VIEWS: 51 PAGES: 2 CATEGORY: Business POSTED ON: 3/9/2010 Public Domain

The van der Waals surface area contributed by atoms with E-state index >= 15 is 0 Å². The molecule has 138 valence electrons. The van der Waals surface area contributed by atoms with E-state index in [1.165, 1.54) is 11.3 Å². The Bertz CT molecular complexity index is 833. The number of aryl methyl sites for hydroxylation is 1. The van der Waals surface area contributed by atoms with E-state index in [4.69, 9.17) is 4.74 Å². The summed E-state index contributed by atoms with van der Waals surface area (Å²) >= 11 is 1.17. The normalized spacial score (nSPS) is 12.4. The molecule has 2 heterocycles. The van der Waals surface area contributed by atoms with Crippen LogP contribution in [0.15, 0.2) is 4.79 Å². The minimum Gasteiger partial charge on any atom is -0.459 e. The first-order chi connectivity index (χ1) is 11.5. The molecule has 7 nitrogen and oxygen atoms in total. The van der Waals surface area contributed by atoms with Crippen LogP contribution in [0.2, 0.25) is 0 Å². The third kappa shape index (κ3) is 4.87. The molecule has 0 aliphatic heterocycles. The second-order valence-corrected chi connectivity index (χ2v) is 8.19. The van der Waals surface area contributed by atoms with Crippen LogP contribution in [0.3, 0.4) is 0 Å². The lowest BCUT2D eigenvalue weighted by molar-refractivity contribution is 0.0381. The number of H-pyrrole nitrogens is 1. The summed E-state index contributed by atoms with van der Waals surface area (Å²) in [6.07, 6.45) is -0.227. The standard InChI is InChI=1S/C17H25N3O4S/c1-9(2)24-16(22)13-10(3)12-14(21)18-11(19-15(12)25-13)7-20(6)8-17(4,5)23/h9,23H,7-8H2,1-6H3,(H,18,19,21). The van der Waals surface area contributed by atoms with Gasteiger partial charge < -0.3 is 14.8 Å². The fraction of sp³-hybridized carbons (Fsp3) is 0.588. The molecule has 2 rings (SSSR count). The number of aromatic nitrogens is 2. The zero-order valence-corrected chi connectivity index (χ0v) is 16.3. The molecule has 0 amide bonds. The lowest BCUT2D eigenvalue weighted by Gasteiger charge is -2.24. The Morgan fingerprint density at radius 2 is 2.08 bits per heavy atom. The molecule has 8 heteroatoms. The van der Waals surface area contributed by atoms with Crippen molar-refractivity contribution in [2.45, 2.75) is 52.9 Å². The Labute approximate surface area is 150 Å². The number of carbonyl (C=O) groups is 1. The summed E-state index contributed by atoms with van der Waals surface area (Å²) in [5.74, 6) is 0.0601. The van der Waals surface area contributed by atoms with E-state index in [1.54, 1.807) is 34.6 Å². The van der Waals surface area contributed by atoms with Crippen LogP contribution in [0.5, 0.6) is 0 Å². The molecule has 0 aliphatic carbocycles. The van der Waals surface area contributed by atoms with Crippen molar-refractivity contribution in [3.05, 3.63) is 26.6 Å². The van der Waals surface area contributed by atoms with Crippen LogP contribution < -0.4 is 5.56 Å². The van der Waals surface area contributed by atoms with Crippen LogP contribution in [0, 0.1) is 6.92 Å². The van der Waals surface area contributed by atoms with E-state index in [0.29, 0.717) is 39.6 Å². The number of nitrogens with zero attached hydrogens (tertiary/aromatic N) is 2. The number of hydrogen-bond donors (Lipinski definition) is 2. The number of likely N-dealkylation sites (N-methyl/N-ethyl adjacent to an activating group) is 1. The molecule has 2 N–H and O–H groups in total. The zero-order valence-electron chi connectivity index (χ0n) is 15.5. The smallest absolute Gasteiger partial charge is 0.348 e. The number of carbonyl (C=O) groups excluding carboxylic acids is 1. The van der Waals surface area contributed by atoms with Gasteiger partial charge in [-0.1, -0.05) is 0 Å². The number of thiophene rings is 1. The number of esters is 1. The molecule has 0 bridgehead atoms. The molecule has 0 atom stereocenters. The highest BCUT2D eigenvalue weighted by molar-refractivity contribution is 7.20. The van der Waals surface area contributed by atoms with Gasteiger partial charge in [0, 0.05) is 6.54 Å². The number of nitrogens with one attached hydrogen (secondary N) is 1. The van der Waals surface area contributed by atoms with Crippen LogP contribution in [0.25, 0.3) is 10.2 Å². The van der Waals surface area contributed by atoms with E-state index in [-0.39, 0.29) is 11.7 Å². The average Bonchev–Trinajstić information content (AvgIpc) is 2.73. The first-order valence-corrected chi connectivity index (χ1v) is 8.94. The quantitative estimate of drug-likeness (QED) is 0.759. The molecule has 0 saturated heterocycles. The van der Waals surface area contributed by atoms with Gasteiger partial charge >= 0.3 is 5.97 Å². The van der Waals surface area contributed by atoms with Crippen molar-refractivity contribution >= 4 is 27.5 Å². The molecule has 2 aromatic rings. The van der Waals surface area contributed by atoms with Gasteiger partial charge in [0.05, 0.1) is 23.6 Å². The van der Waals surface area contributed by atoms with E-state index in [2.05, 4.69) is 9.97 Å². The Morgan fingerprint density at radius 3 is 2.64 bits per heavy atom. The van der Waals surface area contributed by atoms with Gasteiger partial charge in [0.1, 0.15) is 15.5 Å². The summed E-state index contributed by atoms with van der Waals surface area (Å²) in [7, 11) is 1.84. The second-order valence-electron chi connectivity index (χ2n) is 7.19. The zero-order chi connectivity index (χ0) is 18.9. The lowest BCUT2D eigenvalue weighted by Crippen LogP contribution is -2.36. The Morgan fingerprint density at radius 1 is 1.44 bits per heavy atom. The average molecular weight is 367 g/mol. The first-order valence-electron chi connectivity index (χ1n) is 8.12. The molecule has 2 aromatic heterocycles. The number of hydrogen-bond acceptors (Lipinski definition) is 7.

Basic solutions Consider the canonical LP max c · x, s.t. Ax = b, x ∈ Rn , b ∈ Rm , n ≥ m. + + Assume that the rows of the m×n matrix A are linearly independent, for otherwise the system of equations Ax = b is either redundant, that is the number of rows can be reduced, or it is inconsistent, i.e. the problem is unfeasible. Suppose, x is a feasible solution. Then if aj , j = 1, . . . , n are the columns of A, i.e. vectors in Rm , the fact that Ax = b means x1 a1 + x2 a2 + . . . + xn an = b, i.e. b is a linear combination of the columns of A with non-negative coeﬃcients xj . Equivalently, b is spanned by these columns, with the array of non-negative coeﬃcients x. Some components xj may be zero and therefore aj does not really belong to the spanning set of vectors. So, the set of those j s, a subset of {1, . . . , n}, where xj > 0 is called basis, the corresponding components xj > 0 – basic components, and the corresponding columns aj of A – basic columns. This is all relative to the feasible solution x. Deﬁnition: A feasible solution solution x is called basic if either x = 0, or the columns of A, corresponding to nonzero components of x in the above linear combination are linearly independent. It follows that a basic solution cannot have more than m nonzero components. Indeed, columns of A are vectors in Rm . The dimension of space is the maximum number of linearly independent vectors the space can host. So, in general, a basic solution will have no more than m positive components, and as a very n crude estimate, there can never be more than m k=0 basic solutions. (We consider the cases when k a basic feasible solution has k = 0, 1, . . . , m positive components and sum over them.) Of course, x = 0 only if b = 0. Otherwise, intuitively, for a “typical” b, a “typical” basic solution would haves exactly m positive components. The next theorem is of key importance: it tells one that in order to seek feasible or optimal solutions of an LP, it suﬃces to conﬁne oneself to basic ones (whose number is ﬁnite) only. Then the way of solving LPs would be simply a clever inspection of one basic solution after another; this is exactly what the simplex method does. Theorem on basic solutions: (i) If the problem is feasible, there exists a basic feasible solution (BFS). (ii) If the problem is optimizable (has optimal solution), there exists a basic optimal solution (BOS). Proof of (i): Of all the feasible solutions, take one with the smallest possible number of nonzero (positive) components: such a solution x always exists. Then if x = 0, it is by deﬁnition basic, and there’s nothing left to prove. So suppose, x = 0,, that is xα aα + xβ aβ + . . . = b, for some columns aα , aβ , . . . of A. Now the claim is that either the columns aα , aβ , . . . are linearly independent (which makes x a BFS), or the total number of nonzero components of x can be reduced, which contradicts the choice of x as a feasible solution, having the smallest number of nonzero components. 1 Indeed, suppose λα aα + λβ aβ + . . . = 0, where at least one of the λs, say λα is positive. (This can always be achieved by multiplying the last equation by −1 if necessary. In fact, the equation can be multiplied by any real number and will still retain zero in the right-hand side, so the array of λ’s is deﬁned up to a real multiple). So, having λ’s ﬁxed, with without loss of generality λα > 0, we can ﬁnd a small positive number θ, such that (xα − θλα )aα + (xβ − θλβ )aβ + . . . = b, - which results from subtraction of the last quoted equation multiplied by θ from the penultimate one - is another feasible solution xθ , i.e al the coeﬃcients in brackets are still non-negative. This is one step away from getting a contradiction: we shall now increase θ until one (or more) of the coeﬃcients in brackets become zero. As soon as it happens we stop. This provides a feasible solution that has fewer positive components than x – contradiction. To express the above argument rigorously, the array of λ’s can be extended to all j = 1, . . . , n by making extra assignments λj = 0 (whenever xj = 0). Letting then λ = (λ1 , . . . λn ), we have xθ = x − θλ. Clearly, choosing xj θ= min j=1,...,n: xj ,λj >0 λj does the job. Namely, xθ is feasible and has one nonzero component less than x, which is the contradiction to how x has been chosen. And what has led to the contradiction was the assumption that the basic columns of A, deﬁned relative to x were linearly dependent. So they are not, i.e. x is a basic feasible solutions. Proof of (ii): Goes in the same way. Of all the optimal solutions, take any with the smallest possible number of nonzero components, call it x. If x = 0, it’s basic. Otherwise, suppose it has non-zero components xα,β,... , i.e xα aα + xβ aβ + . . . = b. If the columns aα,β,... are linearly independent, x is a BOS. If they are not, then λα aα + λβ aβ + . . . = 0. Once again, consider an n-vector λ by augmenting the array λα aα , λβ , . . . by deﬁning λj = 0 if xj = 0. a Now, for θ ∈ R, with a small enough absolute value, the solution xθ = x − θλ is still feasible. Looking at the value V (xθ ) = c · xθ = V (x) + θc · λ, one concludes that it has to be c · λ = 0. Indeed, otherwise x cannot be optimal: by choosing the sign of θ (plus or minus) we could achieve both V (xθ ) > V (x) and V (xθ ) < V (x). Hence, we conclude that V (xθ ) = V (x), i.e. as long as xθ is feasible, it is optimal as well. If so, we repeat precisely the same trick as in part (i). One can choose θ such that the number of positive components of the optimal xθ becomes less than that of x, by choosing θ equal to the minimum positive ratio xj /λj (needless to say, over those λj > 0). This contradicts the choice of x, so the columns aα,β,... have to be linearly independent, which means x is a BOS. 2